Some gliomas can be hard to treat. If you or a family member has been diagnosed with a glioma, you may want to ask your healthcare provider if there are clinical trials of newer treatments that you should consider. Taking part in a clinical trial means you get the best treatment available today. You might also get new treatments that are thought to be even better.
Talk with your healthcare providers about your treatment options. Make a list of questions. Think about the benefits and possible side effects of each option. Discuss your concerns with your provider before making a decision. You may want to think about getting a second opinion, if there's time. A second opinion can help give you peace of mind about your treatment decision.
Your chances of recovering from a glioma depend on many things. These include your age, overall health, and the size, location, and type of glioma. If the entire tumor is removed, you may fully recover. But sometimes it's hard to remove gliomas. Your healthcare provider is your best source of information about your likely outcomes (prognosis). They know your medical situation best.
If your motor skills, balance, or other functions have been affected by the treatment of your glioma, your healthcare provider may advise physical therapy and occupational therapy. These can help you to regain your strength and relearn some skills. Occupational therapy can also help you learn new ways of doing everyday tasks.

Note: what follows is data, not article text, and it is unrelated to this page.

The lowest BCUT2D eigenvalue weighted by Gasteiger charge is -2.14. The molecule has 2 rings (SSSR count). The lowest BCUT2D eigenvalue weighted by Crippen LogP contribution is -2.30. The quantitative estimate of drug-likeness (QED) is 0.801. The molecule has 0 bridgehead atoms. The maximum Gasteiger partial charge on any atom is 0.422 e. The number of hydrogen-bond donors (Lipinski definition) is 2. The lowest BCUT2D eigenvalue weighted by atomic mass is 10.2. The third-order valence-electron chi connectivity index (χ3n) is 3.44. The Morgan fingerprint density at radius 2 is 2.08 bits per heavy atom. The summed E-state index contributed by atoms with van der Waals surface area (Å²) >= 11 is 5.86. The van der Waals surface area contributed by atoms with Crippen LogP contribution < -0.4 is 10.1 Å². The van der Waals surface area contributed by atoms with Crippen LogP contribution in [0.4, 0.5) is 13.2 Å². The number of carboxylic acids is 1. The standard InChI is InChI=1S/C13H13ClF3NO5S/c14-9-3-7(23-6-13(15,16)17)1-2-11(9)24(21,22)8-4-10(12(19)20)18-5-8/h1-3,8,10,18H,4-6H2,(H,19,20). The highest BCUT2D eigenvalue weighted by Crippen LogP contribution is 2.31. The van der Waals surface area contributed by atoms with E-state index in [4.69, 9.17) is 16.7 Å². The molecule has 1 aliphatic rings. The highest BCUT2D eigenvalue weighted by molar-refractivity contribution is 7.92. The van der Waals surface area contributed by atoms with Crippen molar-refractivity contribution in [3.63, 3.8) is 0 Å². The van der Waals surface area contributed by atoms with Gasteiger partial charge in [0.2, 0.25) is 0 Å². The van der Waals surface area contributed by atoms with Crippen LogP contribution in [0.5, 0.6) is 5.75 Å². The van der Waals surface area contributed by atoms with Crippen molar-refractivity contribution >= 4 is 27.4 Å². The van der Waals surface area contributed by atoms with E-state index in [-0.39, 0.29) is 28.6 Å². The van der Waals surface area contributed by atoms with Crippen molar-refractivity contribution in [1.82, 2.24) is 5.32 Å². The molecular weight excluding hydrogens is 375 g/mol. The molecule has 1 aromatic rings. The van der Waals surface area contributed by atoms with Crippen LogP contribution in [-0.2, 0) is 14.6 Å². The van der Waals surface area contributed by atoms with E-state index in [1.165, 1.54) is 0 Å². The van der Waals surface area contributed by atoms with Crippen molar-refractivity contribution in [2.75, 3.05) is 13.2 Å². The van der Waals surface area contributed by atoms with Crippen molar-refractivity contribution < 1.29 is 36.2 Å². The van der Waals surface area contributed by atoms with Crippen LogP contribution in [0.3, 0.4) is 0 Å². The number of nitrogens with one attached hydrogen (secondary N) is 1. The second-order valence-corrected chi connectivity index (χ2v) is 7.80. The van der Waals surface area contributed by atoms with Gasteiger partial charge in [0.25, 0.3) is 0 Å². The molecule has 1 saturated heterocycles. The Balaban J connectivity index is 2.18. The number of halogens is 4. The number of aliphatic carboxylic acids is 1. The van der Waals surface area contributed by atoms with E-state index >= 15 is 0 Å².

This diagnosis carries a major emotional blow for both the person and their family. Ask your healthcare team for mental health resources to help deal with the complex emotions that go along with gliomas.
Glioma is a term used to describe a group of tumors that start in the glial cells in the brain.
Gliomas make up about 3 in 10 of all tumors that start in the brain.
Experts aren’t sure what causes brain tumors. In a small number of people, genetic disorders can cause them. Exposure to radiation may also play a factor.
Surgery is often the preferred first treatment for gliomas and other brain tumors.
Tips to help you get the most from a visit to your healthcare provider:
Know the reason for your visit and what you want to happen.
Before your visit, write down questions you want answered.
Bring someone with you to help you ask questions and remember what your provider tells you.
At the visit, write down the name of a new diagnosis, and any new medicines, treatments, or tests. Also write down any new instructions your provider gives you.
Know why a new medicine or treatment is prescribed, and how it will help you. Also know what the side effects are.
Ask if your condition can be treated in other ways.
Know why a test or procedure is recommended and what the results could mean.
Know what to expect if you do not take the medicine or have the test or procedure.
If you have a follow-up appointment, write down the date, time, and purpose for that visit.
Know how you can contact your provider if you have questions.